Mile 0 - 20 | Taking it easy & taking it all in.
A chorus of alarms went off at 5am, why we all decided we needed to set one I don’t know. There was a nervous buzz in the room as we tried to pack our bags the way we had practiced, stuffing things into every nook and cranny as systematically as possible. This will get easier won’t it?
Scout and Frodo fed us a hearty breakfast before gathering us on the deck and splitting us into volunteer cars to shuttle us to the southern terminus, I felt calm but I could feel a lump forming in my throat - this is really happening!
The drive was longer than expected but I was thankful as it gave me time to quieten my racing mind. I kept going over my kit list, did I have everything? Have I packed too much food? Is my sleeping bag warm enough?
The 5th was very overcast, we mourned the lack of blue sky in our terminus photos for a hot minute before realising that it was the perfect hiking weather, especially for 3 brits and an Irish. We hung back as everyone had their photos taken, we had already decided to take it easy and do a cool 7/8 miles so there was no rush what’s so ever!
After more than enough photos it wasn’t certain if we were dawdling to not get to camp before lunch or if we were too nervous to actually start!
I had always thought that the trail was straight off from the terminus and wondered how hikers before me had managed to take photos without other hikers in the distance, turns out the trail is back down a hill and heads off along the road we just drove down. All the many times I’d pictured it in my head it was immediately baron desert but we were walking by a road, near houses with boarder patrol trucks zipping past!
Everything was so exciting and new, the flowers were so small, the land was so green! We could smell the different flowers and leaves, it was a sensory overload and we hadn’t even started climbing up into the mountains we could see ahead of us! We took all the classic photos with the mile 1 sign and the rail tracks. Slowly the trail started to pick up as we climbed up and into the mountains, Claire set the pace for us at a slow shuffle and we took breaks to appreciate new flowers and our first stream.
We got to camp by lunchtime despite our best efforts to go slowly. So far the trail has been very easy to follow and the Guthook app we use to navigate had elevation, water sources, tent sites and waymarkers both on a map and in a list with all the mileages listed. You can create a log on and add comments based on how you found the campsites or if water sources are still flowing, it is a quick and fairly reliable way of planning the few miles ahead and when to stop for water.
The weather dipped again towards the evening and because we stopped hiking at lunch we got cold quite quickly, it was also drizzling on and off so we dived into bed early with promises to be up and about by 7am.
I slept well cocooned in my tent and sleeping bag, it rained on and off through the night but that added to the atmosphere. I felt refreshed and calm, all the blogs and posts i’d read in the lead up had played their part but now it was my turn to truly experience the PCT.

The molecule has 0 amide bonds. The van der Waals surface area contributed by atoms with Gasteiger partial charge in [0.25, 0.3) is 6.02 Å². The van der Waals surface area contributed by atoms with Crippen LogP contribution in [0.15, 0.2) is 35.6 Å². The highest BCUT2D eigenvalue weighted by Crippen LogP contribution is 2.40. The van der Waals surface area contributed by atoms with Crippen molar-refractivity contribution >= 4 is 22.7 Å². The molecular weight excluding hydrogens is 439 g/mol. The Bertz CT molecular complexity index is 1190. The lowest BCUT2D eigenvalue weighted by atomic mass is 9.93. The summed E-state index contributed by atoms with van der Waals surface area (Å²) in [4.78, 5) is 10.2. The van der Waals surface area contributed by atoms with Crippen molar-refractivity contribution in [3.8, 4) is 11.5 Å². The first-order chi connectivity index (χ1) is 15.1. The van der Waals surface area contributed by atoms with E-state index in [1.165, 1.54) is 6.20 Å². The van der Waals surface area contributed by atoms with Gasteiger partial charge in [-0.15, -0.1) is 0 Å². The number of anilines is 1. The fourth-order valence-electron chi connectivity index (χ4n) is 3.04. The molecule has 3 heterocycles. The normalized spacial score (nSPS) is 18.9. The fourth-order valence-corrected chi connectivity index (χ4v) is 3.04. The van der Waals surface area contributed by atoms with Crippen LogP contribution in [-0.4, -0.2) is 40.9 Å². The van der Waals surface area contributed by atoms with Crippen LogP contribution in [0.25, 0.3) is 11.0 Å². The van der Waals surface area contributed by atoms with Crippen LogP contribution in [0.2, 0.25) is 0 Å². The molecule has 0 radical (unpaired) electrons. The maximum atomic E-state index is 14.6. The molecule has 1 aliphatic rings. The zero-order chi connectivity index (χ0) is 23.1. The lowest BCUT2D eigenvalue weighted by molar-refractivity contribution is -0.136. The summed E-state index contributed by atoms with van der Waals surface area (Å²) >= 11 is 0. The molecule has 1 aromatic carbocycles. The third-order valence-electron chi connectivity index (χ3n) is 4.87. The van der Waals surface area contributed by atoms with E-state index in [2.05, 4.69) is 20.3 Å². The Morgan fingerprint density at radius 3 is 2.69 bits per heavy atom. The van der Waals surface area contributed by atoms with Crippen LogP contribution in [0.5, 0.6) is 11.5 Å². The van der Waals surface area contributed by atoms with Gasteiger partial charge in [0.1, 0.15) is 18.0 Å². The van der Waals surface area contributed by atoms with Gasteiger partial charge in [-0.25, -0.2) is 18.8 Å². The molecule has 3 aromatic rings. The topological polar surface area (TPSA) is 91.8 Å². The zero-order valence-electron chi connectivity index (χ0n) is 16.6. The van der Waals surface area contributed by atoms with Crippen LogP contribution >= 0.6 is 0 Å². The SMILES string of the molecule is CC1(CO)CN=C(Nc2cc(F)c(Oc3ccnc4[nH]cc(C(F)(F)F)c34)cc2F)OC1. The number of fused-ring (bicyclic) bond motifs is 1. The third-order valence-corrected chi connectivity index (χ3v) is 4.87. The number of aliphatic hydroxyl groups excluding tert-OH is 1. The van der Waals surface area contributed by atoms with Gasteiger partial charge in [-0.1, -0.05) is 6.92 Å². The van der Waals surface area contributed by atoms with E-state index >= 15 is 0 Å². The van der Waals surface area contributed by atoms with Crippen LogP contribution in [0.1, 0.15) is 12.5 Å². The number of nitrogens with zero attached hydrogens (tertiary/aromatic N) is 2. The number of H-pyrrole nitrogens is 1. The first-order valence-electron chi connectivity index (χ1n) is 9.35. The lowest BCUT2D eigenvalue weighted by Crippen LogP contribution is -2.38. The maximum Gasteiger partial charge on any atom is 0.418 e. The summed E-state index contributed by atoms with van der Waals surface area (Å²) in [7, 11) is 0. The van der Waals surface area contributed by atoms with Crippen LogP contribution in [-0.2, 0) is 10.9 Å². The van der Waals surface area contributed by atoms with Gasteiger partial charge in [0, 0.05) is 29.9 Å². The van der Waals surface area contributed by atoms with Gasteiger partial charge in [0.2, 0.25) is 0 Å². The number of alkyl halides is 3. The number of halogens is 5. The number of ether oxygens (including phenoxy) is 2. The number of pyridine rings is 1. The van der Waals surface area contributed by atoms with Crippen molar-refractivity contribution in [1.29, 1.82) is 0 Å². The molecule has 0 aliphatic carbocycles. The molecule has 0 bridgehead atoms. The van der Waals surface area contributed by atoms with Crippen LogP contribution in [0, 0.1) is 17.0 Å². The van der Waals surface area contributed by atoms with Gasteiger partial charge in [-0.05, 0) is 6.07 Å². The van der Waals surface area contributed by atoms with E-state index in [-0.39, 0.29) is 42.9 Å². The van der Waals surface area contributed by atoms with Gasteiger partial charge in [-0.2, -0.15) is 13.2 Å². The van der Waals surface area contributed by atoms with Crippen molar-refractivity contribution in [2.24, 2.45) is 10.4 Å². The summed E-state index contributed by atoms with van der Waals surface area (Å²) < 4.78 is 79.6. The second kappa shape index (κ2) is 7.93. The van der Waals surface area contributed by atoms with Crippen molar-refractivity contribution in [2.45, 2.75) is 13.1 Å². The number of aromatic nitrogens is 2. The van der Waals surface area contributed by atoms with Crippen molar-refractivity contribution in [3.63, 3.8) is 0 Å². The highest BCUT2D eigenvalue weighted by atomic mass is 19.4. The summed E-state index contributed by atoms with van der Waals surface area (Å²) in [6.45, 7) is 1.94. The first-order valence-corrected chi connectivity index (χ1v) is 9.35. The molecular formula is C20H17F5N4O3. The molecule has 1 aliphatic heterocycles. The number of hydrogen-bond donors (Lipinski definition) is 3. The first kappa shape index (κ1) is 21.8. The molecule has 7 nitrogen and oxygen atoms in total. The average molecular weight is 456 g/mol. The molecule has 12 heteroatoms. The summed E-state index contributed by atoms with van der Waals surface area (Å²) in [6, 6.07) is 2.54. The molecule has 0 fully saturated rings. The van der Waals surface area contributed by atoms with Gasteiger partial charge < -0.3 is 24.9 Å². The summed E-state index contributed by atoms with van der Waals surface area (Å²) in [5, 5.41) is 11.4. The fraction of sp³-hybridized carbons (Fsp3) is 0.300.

We were very slow getting out of camp, it felt like we’d forgotten how to pack our bags! The overnight oats we’d all sat and made the night before were inspected and discussed, some successful some very not. My concoction was powdered coconut milk, chocolate protein powder and a sachet of instant oats - I would NOT recommend it. I kept getting chunks of protein powder that hadn’t mixed in, the consistency was thick and paste like. Yuck!
Once we got going it was stunning! There were barely any clouds in the sky and the mountains went on for miles! We knew there was going to be a big drop in elevation to a water source called Houser Creek before a big climb back up to Lake Morena where there was an official camp ground with toilets (Yay!) and a Malt shop with milkshakes!
One of my favourite things so far on the trail is being able to spot the trail snaking round the mountains ahead of us, trying to guess what it will be like and where on earth a lake is suddenly going to appear from!
Because we were so late out of camp it got hot quickly. We slapped on the sun cream and dumped electrolytes into our drinks. I’ve always thought the second day of hiking is always stronger than the first and was happy to find it was still the case, imagine how strong i’m going to feel in a month, 2 months!!
We started our descent down to Houser Creek on a big dirt road, a forest ranger stopped us and asked if we had fire permits and our PCT permits but never checked them. He gave us a leave no trace talk and let us on our way! Down and down we trundled before the terrain changed to trees and grass, we all collapsed into the shade by the water which was steadily flowing across the path.
The PCT has a funny way of making you feel like the only one around for miles until you get to a water source and suddenly the hikers come out from the woodworks. It ended up being a very sociable lunch with people we’d been leap frogging over the last day and new faces. The talk was all focussed on the big climb into Lake Morena and to do or not to do. A Scottish guy named Smokey Bear who we’d met previously at Scout and Frodo’s promised us the burgers, chips and milkshakes were worth the climb - we didn’t need a whole lot of convincing!